1 of 1
Mice infected with plague missing from lab
Posted: 16 September 2005 09:17 AM   [ Ignore ]
Five Star Member
Avatar
RankRankRankRankRank
Total Posts:  3687
Joined  2005-02-09

NEWARK, New Jersey (AP)—Three mice infected with the bacteria responsible for bubonic plague apparently disappeared from a laboratory about two weeks ago, and authorities launched a search though health experts said there was scant public risk.
Read More….
http://www.cnn.com/2005/US/09/15/missing.mice.ap/index.html

Profile
 
 
Posted: 16 September 2005 09:19 AM   [ Ignore ]   [ # 1 ]
Five Star Member
Avatar
RankRankRankRankRank
Total Posts:  3687
Joined  2005-02-09

Remember…..only a small risk…..... rolleyes

Profile
 
 
Posted: 16 September 2005 09:40 AM   [ Ignore ]   [ # 2 ]
Five Star Member
Avatar
RankRankRankRankRank
Total Posts:  7682
Joined  2005-06-05

I read that story yesterday and that was definitely the part that caught my attention “scant risk to the public”.

The reasons listed were fairly legitimate, mice would die of disease, be eaten by predators etc. but I expected the reasons to include something about the disease not being able to spread to humans, they did not mention it because the disease can be spread to humans which in my opinion increases the public risk to something more than “scant”

You probably have a higher risk of contracting the Hantavirus then contracting The Black Death from a couple of missing lab mice but still, I think the risk has been portrayed as less than what it is.

Btw, the Hantavirus is contracted by inhaling dried deer mouse droppings…obviously they have to dry to the point where they disseminate into the air as dust particles. A 21 year old girl died of this disease in a town I was living in (Mammoth Lakes, CA.) back in 1990.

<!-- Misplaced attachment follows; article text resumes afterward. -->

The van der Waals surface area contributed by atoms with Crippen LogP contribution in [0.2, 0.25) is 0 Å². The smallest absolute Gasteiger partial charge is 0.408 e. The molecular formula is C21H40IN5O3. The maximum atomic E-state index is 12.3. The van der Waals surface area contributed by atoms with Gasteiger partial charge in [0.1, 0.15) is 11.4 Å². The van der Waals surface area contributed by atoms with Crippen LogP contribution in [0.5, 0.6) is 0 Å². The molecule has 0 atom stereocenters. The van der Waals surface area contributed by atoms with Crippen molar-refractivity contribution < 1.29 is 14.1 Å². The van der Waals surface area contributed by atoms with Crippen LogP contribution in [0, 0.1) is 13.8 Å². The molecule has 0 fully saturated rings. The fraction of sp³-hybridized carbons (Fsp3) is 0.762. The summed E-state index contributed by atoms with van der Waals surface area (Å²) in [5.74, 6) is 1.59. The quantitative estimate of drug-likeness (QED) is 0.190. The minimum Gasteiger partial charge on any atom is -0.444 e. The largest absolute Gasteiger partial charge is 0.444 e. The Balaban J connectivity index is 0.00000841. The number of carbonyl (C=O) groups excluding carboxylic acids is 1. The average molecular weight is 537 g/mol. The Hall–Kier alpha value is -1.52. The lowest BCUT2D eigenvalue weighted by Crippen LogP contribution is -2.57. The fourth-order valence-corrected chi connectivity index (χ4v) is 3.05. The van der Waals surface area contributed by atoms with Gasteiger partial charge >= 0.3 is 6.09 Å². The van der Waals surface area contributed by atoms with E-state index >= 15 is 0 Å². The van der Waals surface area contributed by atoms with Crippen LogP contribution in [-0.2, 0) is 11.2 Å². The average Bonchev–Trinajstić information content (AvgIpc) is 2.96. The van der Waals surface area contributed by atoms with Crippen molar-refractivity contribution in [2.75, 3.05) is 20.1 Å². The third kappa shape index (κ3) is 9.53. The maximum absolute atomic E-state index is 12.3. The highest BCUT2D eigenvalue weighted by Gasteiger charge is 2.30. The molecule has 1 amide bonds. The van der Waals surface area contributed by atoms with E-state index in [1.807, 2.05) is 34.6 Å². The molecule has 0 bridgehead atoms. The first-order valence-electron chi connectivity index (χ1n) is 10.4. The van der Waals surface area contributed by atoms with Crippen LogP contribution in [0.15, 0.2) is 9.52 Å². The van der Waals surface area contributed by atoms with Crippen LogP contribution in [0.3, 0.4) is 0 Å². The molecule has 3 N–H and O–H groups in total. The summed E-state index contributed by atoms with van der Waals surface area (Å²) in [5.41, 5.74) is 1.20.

Signature 

FOLLANSBEE, WV; Having been alerted to the coming apocalypse at a recent church service, 6-year-old Julie Strand decided she needed to live for today and immediately stuck a peanut M & M up her left nostril.

Profile
 
 
Posted: 16 September 2005 11:18 AM   [ Ignore ]   [ # 3 ]
Administrator
Avatar
RankRankRankRankRank
Total Posts:  26044
Joined  2004-11-08

Bubonic plague still exists in the wild with sporadic outbreaks.  I doubt a few infected mice will add much to the risk of contracting it.  I remember reading somewhere that the current death rate is below 5%, and in the US is mostly found in southwestern states.

On a related note, I found this quite interesting.

http://www.collegian.psu.edu/archive/2002/04/04-23-02tdc/04-23-02dscihealth-04.asp

 Signature 

Heaven must be really boring, if you think about it logically.
All the angels must be snoring.  Who could stand perfection for eternity?

Not me. - George Hrab

Profile
 
 
Posted: 16 September 2005 11:35 AM   [ Ignore ]   [ # 4 ]
Five Star Member
Avatar
RankRankRankRankRank
Total Posts:  5071
Joined  2005-03-16

About 15 or so years ago, my hometown newspaper reported warnings, because the town was in the process of trying to kill of the rats at the dump as there were plague carrier rats there.

Profile
 
 
Posted: 16 September 2005 01:33 PM   [ Ignore ]   [ # 5 ]
Five Star Member
Avatar
RankRankRankRankRank
Total Posts:  7682
Joined  2005-06-05
Charybdis - 16 September 2005 03:18 PM

Bubonic plague still exists in the wild with sporadic outbreaks.  I doubt a few infected mice will add much to the risk of contracting it.  I remember reading somewhere that the current death rate is below 5%, and in the US is mostly found in southwestern states.

On a related note, I found this quite interesting.

http://www.collegian.psu.edu/archive/2002/04/04-23-02tdc/04-23-02dscihealth-04.asp


oops, so much for my Black Death comment…interesting article though Chary smile

 Signature 

FOLLANSBEE, WV; Having been alerted to the coming apocalypse at a recent church service, 6-year-old Julie Strand decided she needed to live for today and immediately stuck a peanut M & M up her left nostril.

Profile
 
 
Posted: 18 September 2005 12:17 AM   [ Ignore ]   [ # 6 ]
Administrator
Avatar
RankRankRankRankRank
Total Posts:  9365
Joined  2005-01-23

There actually would be little risk to the public if the mice were infected with normal bubonic plague as it’s easily treated with antibiotics these days. The danger would be if they had been used to test the strain of antibiotic-resistant plague or pneumonic plague.
Plague outbreaks are still quite common these days, and it was only 11 years ago that there was a major outbreak in Surat. It’s not a middle ages disease like most people think.

 Signature 

The Middleman: (drinking milk) You know, that was some darn fine cow squirt.

Profile
 
 
   
1 of 1